The catalyst on Friday was the better than expected news on the jobs front (I'll get to that in a minute) which was news itself because for much of the past two weeks bad news meant more Fed intervention which meant higher stock prices. Suddenly on Friday good news was actually good news again :)
At this point everyone has beaten the headline to death so let's talk about what the numbers mean.
The 165k addition of jobs was slightly better than expectations but still relatively weak for this point in the recovery. However, the upward revisions to March and February somewhat offset this concern. The trend lines have all sharply reversed (long-term unemployed, population ratio and to a lesser extent part-time) but remain at elevated levels.
My bigger problem with the euphoria over the jobs report is the breakdown of the jobs. I've made this argument since 2001 to no avail as my argument falls on deaf ears. We shouldn't be measuring jobs because a Walmart cashier does not generate the same level of economic activity as a software salesman. However, in the eyes of the jobs report all jobs are equal. Thus, when it is reported that 165k jobs were created no one cares that 103k of those jobs were in Retail, Temporary Help and Hospitality/Leisure (historically very low paying jobs). This has been an ongoing trend for a decade and I'd love to see us include an equalizer (take a job created x its average hourly rate x its average workweek) to see if we are gaining strength as an economy. To that end some have pointed out that despite the added jobs last month the reduction of the avg work week offset any gains in employees. Ultimately, I'd say we have to deal with the jobs report because the computers love the headline game (note how the market opened straight up and then flatlined the rest of the day), but it is relatively meaningless in the big picture.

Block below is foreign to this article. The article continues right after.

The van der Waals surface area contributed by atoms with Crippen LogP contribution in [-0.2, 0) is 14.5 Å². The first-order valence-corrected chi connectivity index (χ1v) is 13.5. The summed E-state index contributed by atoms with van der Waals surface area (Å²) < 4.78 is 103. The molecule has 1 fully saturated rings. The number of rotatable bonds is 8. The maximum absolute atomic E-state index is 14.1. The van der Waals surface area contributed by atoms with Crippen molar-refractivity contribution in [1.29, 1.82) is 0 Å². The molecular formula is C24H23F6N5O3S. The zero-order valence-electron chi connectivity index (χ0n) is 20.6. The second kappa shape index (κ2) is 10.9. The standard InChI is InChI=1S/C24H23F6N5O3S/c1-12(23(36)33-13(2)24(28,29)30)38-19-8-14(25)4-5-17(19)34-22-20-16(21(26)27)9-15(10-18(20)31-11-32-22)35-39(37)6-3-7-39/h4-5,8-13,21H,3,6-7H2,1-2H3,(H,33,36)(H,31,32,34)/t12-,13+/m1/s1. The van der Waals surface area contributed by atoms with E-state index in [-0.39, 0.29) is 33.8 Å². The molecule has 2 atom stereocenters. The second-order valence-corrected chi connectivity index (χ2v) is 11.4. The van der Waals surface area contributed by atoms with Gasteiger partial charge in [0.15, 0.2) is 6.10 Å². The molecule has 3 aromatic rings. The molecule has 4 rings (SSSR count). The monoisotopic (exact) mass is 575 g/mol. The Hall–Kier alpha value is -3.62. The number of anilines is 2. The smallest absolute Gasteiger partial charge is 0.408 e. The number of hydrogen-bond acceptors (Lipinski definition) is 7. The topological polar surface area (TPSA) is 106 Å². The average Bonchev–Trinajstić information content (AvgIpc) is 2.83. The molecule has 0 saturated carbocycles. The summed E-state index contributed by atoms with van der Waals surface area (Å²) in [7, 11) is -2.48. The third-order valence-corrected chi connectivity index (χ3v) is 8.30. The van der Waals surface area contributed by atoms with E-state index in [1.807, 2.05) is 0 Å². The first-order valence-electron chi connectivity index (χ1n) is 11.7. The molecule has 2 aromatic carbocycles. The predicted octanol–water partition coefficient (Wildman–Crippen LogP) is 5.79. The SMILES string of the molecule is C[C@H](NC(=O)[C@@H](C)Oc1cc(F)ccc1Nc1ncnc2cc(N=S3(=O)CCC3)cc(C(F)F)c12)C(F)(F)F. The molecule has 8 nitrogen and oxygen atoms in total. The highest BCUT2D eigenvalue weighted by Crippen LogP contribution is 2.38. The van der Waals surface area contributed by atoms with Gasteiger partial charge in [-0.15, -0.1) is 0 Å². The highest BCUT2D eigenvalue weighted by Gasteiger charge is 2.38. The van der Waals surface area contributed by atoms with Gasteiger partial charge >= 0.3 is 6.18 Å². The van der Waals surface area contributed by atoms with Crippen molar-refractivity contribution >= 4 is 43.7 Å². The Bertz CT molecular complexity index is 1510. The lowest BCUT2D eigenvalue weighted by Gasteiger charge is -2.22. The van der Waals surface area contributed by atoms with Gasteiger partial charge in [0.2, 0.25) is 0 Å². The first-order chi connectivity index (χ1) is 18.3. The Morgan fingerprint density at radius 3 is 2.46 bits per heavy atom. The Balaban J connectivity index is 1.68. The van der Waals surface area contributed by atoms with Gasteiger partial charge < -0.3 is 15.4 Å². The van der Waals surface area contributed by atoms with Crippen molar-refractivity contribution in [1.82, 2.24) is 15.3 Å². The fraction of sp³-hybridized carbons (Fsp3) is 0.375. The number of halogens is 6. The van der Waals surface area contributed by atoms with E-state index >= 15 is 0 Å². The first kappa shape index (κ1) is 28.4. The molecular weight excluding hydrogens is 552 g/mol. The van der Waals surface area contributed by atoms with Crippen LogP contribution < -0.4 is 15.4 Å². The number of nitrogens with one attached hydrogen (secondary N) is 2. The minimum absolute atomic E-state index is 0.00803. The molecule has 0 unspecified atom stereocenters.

Side note if you're bored, watch this 5 minute video which turns 1/2 second of trading in Johnson & Johnson into a video game. Watch the barrage of quotes coming from all angles from the High Frequency Traders and then tell me if you think you stand a chance ---- remember this is all occurring one half second in the market.
Stats of the day:
Over 50% of Las Vegas new and resale home sales in March were to absentee buyers.
Las Vegas has roughly 10% vacancy rate but there was a 50% uptick in construction permits
Finally, thanks for still checking in here at the blog. I'm going to cover a wider range of topics in the coming months as the first year of NNY Math winds down. I'll be offering Summer Science Camps in the mall so if you know someone that might be interested drop me a note to brian at nnymath dotcom.